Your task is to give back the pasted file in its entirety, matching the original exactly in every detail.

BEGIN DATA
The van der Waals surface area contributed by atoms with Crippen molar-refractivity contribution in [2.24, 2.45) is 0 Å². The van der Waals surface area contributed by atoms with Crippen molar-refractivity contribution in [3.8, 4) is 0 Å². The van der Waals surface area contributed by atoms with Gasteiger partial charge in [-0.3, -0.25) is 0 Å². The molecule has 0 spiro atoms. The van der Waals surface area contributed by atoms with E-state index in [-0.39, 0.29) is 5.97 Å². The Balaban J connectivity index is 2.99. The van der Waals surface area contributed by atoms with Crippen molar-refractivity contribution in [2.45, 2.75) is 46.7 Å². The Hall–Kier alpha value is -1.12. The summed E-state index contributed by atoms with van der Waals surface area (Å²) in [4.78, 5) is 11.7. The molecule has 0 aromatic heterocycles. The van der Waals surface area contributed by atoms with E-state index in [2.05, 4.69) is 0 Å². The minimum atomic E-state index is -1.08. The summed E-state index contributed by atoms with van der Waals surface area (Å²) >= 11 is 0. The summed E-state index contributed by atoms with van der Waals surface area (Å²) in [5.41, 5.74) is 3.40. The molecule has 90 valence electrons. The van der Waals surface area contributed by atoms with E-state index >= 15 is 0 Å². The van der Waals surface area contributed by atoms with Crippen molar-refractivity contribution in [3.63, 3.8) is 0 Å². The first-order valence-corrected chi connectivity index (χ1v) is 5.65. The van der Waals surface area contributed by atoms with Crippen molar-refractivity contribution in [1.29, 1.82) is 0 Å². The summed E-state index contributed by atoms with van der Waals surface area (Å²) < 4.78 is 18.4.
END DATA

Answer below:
The van der Waals surface area contributed by atoms with Crippen molar-refractivity contribution in [2.24, 2.45) is 0 Å². The van der Waals surface area contributed by atoms with Crippen molar-refractivity contribution in [3.8, 4) is 0 Å². The van der Waals surface area contributed by atoms with Gasteiger partial charge in [-0.3, -0.25) is 0 Å². The molecule has 0 spiro atoms. The van der Waals surface area contributed by atoms with E-state index in [-0.39, 0.29) is 5.97 Å². The Balaban J connectivity index is 2.99. The van der Waals surface area contributed by atoms with Crippen molar-refractivity contribution in [2.45, 2.75) is 46.7 Å². The Hall–Kier alpha value is -1.12. The summed E-state index contributed by atoms with van der Waals surface area (Å²) in [4.78, 5) is 11.7. The molecule has 0 aromatic heterocycles. The van der Waals surface area contributed by atoms with E-state index in [2.05, 4.69) is 0 Å². The minimum atomic E-state index is -1.08. The summed E-state index contributed by atoms with van der Waals surface area (Å²) >= 11 is 0. The summed E-state index contributed by atoms with van der Waals surface area (Å²) in [5.41, 5.74) is 3.40. The molecule has 90 valence electrons. The van der Waals surface area contributed by atoms with E-state index >= 15 is 0 Å². The van der Waals surface area contributed by atoms with Crippen molar-refractivity contribution in [3.63, 3.8) is 0 Å². The first-order valence-corrected chi connectivity index (χ1v) is 5.65. The van der Waals surface area contributed by atoms with Crippen molar-refractivity contribution in [1.29, 1.82) is 0 Å². The summed E-state index contributed by atoms with van der Waals surface area (Å²) < 4.78 is 18.4.